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Mootools Lessons

I have recently decided I need to get a little more Web 2.0 ish. That means more Ajax in what I do. More usability. More everything. It’s always good to stay fresh.

Most recently, Alex Micek has introduced me to the fine javascript library known as mootools (http://www.mootools.net/) . This has lead me to try to produce a few applications using the tool, that I thought I would share with you. It will be awhile before anything really useful is put together, but it’s fun to build stuff non the less.

Here’s what I’ve managed to put together so far, using both AJAX to save the data, and sortable to keep it sorted in some way… Hope someone enjoys its… Realize, however you leave the letters, it will appear that way for the next person to see it:

Code is here (for now): http://pms.jrcorps.net/

I will be working on it on and off over the next few days, so feel free to keep checking back to see how it changes.

Comments on this entry are closed.

  • Jeremy Osterhouse October 26, 2007, 9:26 am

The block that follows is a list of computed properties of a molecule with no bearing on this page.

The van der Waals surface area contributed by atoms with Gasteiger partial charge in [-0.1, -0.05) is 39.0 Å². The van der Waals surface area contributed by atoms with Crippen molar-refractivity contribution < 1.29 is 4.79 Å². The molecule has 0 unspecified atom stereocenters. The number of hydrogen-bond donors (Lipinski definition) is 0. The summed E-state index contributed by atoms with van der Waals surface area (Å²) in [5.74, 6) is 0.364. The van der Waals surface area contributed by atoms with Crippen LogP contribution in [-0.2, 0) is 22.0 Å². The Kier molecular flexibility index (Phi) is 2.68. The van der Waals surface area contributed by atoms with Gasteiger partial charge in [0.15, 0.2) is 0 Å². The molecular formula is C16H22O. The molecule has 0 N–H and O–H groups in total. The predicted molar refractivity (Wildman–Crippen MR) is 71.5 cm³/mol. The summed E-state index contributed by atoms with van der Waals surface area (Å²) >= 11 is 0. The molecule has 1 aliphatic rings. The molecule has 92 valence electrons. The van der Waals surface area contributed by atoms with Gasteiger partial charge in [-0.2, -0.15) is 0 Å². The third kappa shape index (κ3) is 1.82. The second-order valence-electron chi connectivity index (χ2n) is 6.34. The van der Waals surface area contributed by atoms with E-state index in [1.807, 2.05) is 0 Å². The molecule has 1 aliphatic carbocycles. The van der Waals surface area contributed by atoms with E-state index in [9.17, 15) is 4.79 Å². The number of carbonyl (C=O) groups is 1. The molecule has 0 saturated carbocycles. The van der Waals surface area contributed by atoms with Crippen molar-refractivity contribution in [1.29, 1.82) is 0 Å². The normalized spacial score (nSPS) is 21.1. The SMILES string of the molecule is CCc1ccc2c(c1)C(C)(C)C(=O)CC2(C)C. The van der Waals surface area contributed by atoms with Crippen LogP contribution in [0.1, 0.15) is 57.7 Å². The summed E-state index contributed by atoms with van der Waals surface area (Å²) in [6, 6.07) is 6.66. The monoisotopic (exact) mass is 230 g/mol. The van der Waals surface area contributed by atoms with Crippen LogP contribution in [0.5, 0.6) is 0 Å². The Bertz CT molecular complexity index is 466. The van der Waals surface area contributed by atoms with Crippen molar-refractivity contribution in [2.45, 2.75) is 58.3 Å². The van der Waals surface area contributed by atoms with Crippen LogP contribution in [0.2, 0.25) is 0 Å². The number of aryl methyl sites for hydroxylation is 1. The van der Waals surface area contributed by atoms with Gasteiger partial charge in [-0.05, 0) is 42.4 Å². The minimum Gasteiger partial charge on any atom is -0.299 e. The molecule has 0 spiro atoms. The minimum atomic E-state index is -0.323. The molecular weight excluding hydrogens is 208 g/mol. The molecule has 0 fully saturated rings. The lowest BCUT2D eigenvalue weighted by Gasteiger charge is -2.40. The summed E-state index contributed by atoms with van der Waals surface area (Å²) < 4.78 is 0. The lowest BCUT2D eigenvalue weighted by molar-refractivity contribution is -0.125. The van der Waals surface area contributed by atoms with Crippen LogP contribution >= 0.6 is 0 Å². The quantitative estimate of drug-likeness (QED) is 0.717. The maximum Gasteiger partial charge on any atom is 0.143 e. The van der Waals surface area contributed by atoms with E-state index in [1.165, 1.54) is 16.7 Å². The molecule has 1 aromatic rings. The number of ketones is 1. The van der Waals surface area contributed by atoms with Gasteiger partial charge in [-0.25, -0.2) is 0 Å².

Have you looked at jQuery? It's very small and easy to use. I haven't used it extensively, but my instinct is to like it. If I wanted to do a lot with Javascript, I'd look at YUI. I've used Dojo and I don't like it. Ruby on Rails comes with Prototype and Script.aculou.us which make them pretty popular. I don't have any experience building anything with them, but I've seen them do some neat stuff.

    It's on my todo list to look at all of the libraries out there and come up with a more objective evaluation, so what I've just said is pretty much just gut feel.

  • Alex October 26, 2007, 10:09 am

    So glad to hear you gave it a try, Justin! I used YUI for tumbledry for months, but the download per page load (even when the JS was downloaded from Yahoo!'s servers, which is a free part of YUI) was just too much. Prototype and Scriptaculous are a good combo, but again, there was just too much (unused) code that the end user had to download.

    JS libraries really are getting to be a dime a dozen, but MooTools has two _killer_ features. One is the modularized download, allowing you to download only the parts of MooTools you will use. This can cut down on code tremendously, and allow you to build lean JS implementations for your clients. Plus, there are different compression options built in to the download. Nice! Secondly, when I rewrote all my JS earlier this year, I used the MooTools documentation non-stop for about 3 weeks… it's some of the best documentation I've ever used, if not THE best. Just my 2 cents 🙂

  • Justin Gehring October 26, 2007, 1:42 pm

    I've tried a few others, in fact I use the Yahoo library for their calendar drop down. I've found mootools to be the most lightweight version of all the ones I've tried, but to each it's own.

    Time to see if I can add more to this little demo of mine.